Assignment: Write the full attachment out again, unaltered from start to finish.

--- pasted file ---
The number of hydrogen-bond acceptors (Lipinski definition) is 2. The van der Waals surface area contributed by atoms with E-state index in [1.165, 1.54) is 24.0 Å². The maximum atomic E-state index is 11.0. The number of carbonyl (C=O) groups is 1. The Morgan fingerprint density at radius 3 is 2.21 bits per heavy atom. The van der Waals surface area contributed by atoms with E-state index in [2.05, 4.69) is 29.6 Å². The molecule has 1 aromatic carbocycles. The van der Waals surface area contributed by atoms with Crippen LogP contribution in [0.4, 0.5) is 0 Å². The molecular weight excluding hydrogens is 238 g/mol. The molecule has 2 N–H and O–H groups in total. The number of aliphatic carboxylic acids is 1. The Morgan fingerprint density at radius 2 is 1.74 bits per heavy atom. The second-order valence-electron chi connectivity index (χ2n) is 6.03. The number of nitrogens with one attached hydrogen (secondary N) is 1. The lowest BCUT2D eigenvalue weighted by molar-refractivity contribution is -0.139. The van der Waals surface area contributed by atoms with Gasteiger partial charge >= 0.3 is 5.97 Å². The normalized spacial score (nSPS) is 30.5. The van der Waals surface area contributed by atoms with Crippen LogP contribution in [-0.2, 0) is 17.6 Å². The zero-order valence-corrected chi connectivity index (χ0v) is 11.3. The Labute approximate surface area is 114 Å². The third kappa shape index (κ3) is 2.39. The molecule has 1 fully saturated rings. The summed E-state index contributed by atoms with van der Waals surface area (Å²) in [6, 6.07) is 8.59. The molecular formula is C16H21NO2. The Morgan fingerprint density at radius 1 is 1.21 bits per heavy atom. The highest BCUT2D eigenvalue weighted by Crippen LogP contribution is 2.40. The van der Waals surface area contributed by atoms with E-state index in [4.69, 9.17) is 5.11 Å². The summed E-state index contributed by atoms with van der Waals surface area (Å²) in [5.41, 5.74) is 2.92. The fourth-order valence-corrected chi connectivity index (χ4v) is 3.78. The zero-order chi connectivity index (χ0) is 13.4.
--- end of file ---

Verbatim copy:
The number of hydrogen-bond acceptors (Lipinski definition) is 2. The van der Waals surface area contributed by atoms with E-state index in [1.165, 1.54) is 24.0 Å². The maximum atomic E-state index is 11.0. The number of carbonyl (C=O) groups is 1. The Morgan fingerprint density at radius 3 is 2.21 bits per heavy atom. The van der Waals surface area contributed by atoms with E-state index in [2.05, 4.69) is 29.6 Å². The molecule has 1 aromatic carbocycles. The van der Waals surface area contributed by atoms with Crippen LogP contribution in [0.4, 0.5) is 0 Å². The molecular weight excluding hydrogens is 238 g/mol. The molecule has 2 N–H and O–H groups in total. The number of aliphatic carboxylic acids is 1. The Morgan fingerprint density at radius 2 is 1.74 bits per heavy atom. The second-order valence-electron chi connectivity index (χ2n) is 6.03. The number of nitrogens with one attached hydrogen (secondary N) is 1. The lowest BCUT2D eigenvalue weighted by molar-refractivity contribution is -0.139. The van der Waals surface area contributed by atoms with Gasteiger partial charge >= 0.3 is 5.97 Å². The normalized spacial score (nSPS) is 30.5. The van der Waals surface area contributed by atoms with Crippen LogP contribution in [-0.2, 0) is 17.6 Å². The zero-order valence-corrected chi connectivity index (χ0v) is 11.3. The Labute approximate surface area is 114 Å². The third kappa shape index (κ3) is 2.39. The molecule has 1 fully saturated rings. The summed E-state index contributed by atoms with van der Waals surface area (Å²) in [6, 6.07) is 8.59. The molecular formula is C16H21NO2. The Morgan fingerprint density at radius 1 is 1.21 bits per heavy atom. The highest BCUT2D eigenvalue weighted by Crippen LogP contribution is 2.40. The van der Waals surface area contributed by atoms with E-state index in [4.69, 9.17) is 5.11 Å². The summed E-state index contributed by atoms with van der Waals surface area (Å²) in [5.41, 5.74) is 2.92. The fourth-order valence-corrected chi connectivity index (χ4v) is 3.78. The zero-order chi connectivity index (χ0) is 13.4.